Yep. Many, including almost everyone on the sale side of the street don't fully understand the situation here. The Broadcasters are trying to kill Aereo in the Courts. If it doesn't work they can go to Congress or the FCC. If the FCC declares Aereo a Cable MSO they are done. Congress can also legislate them away. If for some reason this doesn't work then the broadcasters can encrypt their signals. Which means if your the cable company you get the good stuff and can watch football, but if you are Aereo or have an antenna you will get garbage and no football. The issue is do we as a society want to take away free TV to the 13% of house holds that get it over the air. My guess, is it wont come to that. It's hard for me not to laugh when I see some sale side people say that Time Warner or DirecTV will go to an Aereo service. They can't!!!!! It's against the law, it violates the Telecom Act. The Telecom Act was written because 35+ years ago they tried to do exactly this! Congress stepped in and stopped it. The Telecom Act has nothing to do with the Supreme Court Case, it's locked in stone. The funny thing is it is not the broadcasters who are threatened by Aereo but the Cable Providers (although not really because you need a broadband connection). Any which way this story plays out, the broadcasters will NOT be hurt in a meaningful way. Unless they do pull the signal (rather than doing a dual signal) and Congress tried to take back their spectrum. Only way it happens. If someone knows a way Cable companies can get around the Telecom Act I'd love to hear it.
My understanding is that the Telecom Act only requires cable companies to offer to carry the broadcast signal. It does not require them to pay whatever retrans fees the broadcasters want to charge. If MSOs were required by law to carry broadcast, why was TWC able to stop offering CBS, at least in the NY market, several years ago (unsuccessfully)? Time Warner gave up because they were losing subs, not because of the Telecom Act. According to the NY Times, Time Warner has publicly stated that if the Aereo service is upheld, it will consider copying the service.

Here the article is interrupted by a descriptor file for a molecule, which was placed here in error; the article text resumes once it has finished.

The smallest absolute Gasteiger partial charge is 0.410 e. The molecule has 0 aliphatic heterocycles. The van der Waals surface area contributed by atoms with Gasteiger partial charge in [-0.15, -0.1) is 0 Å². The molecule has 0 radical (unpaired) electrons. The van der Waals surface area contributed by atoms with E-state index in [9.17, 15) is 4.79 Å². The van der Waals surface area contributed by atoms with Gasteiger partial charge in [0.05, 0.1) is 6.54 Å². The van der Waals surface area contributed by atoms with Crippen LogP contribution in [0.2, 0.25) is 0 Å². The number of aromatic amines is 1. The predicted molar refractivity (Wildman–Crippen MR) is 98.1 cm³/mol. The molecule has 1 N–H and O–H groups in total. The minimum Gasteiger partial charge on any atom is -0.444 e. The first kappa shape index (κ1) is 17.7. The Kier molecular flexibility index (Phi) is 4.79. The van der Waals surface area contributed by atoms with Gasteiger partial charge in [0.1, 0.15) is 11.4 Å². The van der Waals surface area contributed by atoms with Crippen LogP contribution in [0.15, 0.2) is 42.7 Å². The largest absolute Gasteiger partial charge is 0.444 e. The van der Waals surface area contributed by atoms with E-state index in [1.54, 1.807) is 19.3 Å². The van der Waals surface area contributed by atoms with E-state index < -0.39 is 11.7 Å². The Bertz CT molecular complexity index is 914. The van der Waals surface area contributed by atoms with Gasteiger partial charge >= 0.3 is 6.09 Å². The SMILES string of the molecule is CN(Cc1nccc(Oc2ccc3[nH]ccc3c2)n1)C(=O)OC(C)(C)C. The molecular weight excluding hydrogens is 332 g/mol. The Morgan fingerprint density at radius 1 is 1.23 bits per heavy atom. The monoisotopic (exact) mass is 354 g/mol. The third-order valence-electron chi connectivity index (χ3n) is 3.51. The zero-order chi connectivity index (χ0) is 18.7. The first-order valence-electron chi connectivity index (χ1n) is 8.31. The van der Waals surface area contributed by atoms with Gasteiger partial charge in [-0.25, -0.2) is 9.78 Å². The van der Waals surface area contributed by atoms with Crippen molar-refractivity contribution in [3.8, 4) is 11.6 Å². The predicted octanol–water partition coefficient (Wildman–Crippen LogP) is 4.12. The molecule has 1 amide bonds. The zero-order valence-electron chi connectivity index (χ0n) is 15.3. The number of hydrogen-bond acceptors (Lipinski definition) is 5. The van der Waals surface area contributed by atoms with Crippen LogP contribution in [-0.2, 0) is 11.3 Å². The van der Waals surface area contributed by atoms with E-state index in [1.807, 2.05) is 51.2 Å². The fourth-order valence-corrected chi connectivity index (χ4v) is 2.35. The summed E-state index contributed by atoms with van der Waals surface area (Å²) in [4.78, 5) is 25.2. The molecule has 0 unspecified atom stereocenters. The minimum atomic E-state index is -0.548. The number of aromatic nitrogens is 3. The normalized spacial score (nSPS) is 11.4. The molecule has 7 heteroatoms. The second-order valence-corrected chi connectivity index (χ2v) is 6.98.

In any event, we'll see who files amicus briefs with the Supreme Court, to see if MSO's benefit. If the MSOs file, they probably benefit; if they don't, they probably don't benefit.
I don't see the MSOs copying the service, but I do see them using the threat to reduce the cost of retrans.
And finally, SBGI seems to be the only station operator tanking right now (hard to say; there aren't that many pure-play station managers out there), I don't think aereo is causing the problem. I am more inclined to think the Allbritton situation is getting ugly. But I'm the first to admit that I don't know.